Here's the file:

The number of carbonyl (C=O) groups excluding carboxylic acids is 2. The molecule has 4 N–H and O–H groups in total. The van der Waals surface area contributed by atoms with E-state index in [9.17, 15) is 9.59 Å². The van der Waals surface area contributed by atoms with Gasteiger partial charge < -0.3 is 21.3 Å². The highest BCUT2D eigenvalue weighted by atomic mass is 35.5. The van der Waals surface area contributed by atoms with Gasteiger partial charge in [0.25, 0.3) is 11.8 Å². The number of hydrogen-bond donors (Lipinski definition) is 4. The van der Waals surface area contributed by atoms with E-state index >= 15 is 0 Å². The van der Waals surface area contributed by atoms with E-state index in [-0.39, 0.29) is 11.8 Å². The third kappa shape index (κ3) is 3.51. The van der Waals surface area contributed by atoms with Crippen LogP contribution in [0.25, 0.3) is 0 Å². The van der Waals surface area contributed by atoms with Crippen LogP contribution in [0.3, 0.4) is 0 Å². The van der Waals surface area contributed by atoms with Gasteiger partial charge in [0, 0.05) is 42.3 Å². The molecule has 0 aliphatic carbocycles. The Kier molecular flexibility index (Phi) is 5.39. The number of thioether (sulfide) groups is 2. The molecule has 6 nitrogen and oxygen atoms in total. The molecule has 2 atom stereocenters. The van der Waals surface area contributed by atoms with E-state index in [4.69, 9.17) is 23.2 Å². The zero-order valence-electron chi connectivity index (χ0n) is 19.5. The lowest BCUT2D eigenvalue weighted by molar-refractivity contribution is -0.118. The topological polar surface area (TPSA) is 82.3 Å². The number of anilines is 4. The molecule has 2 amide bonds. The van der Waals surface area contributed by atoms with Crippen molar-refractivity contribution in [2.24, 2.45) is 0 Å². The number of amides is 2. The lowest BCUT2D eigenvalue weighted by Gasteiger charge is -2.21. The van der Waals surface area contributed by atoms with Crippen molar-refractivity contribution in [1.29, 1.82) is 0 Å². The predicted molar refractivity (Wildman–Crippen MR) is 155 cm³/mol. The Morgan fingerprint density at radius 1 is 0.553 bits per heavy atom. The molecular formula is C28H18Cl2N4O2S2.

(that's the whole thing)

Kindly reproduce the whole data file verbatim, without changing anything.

The number of carbonyl (C=O) groups excluding carboxylic acids is 2. The molecule has 4 N–H and O–H groups in total. The van der Waals surface area contributed by atoms with E-state index in [9.17, 15) is 9.59 Å². The van der Waals surface area contributed by atoms with Gasteiger partial charge < -0.3 is 21.3 Å². The highest BCUT2D eigenvalue weighted by atomic mass is 35.5. The van der Waals surface area contributed by atoms with Gasteiger partial charge in [0.25, 0.3) is 11.8 Å². The number of hydrogen-bond donors (Lipinski definition) is 4. The van der Waals surface area contributed by atoms with E-state index >= 15 is 0 Å². The van der Waals surface area contributed by atoms with E-state index in [-0.39, 0.29) is 11.8 Å². The third kappa shape index (κ3) is 3.51. The van der Waals surface area contributed by atoms with Crippen LogP contribution in [0.25, 0.3) is 0 Å². The van der Waals surface area contributed by atoms with Crippen LogP contribution in [0.3, 0.4) is 0 Å². The van der Waals surface area contributed by atoms with Gasteiger partial charge in [0, 0.05) is 42.3 Å². The molecule has 0 aliphatic carbocycles. The Kier molecular flexibility index (Phi) is 5.39. The number of thioether (sulfide) groups is 2. The molecule has 6 nitrogen and oxygen atoms in total. The molecule has 2 atom stereocenters. The van der Waals surface area contributed by atoms with E-state index in [4.69, 9.17) is 23.2 Å². The zero-order valence-electron chi connectivity index (χ0n) is 19.5. The lowest BCUT2D eigenvalue weighted by molar-refractivity contribution is -0.118. The topological polar surface area (TPSA) is 82.3 Å². The number of anilines is 4. The molecule has 2 amide bonds. The van der Waals surface area contributed by atoms with Crippen molar-refractivity contribution in [2.24, 2.45) is 0 Å². The number of amides is 2. The lowest BCUT2D eigenvalue weighted by Gasteiger charge is -2.21. The van der Waals surface area contributed by atoms with Crippen molar-refractivity contribution in [1.29, 1.82) is 0 Å². The predicted molar refractivity (Wildman–Crippen MR) is 155 cm³/mol. The Morgan fingerprint density at radius 1 is 0.553 bits per heavy atom. The molecular formula is C28H18Cl2N4O2S2.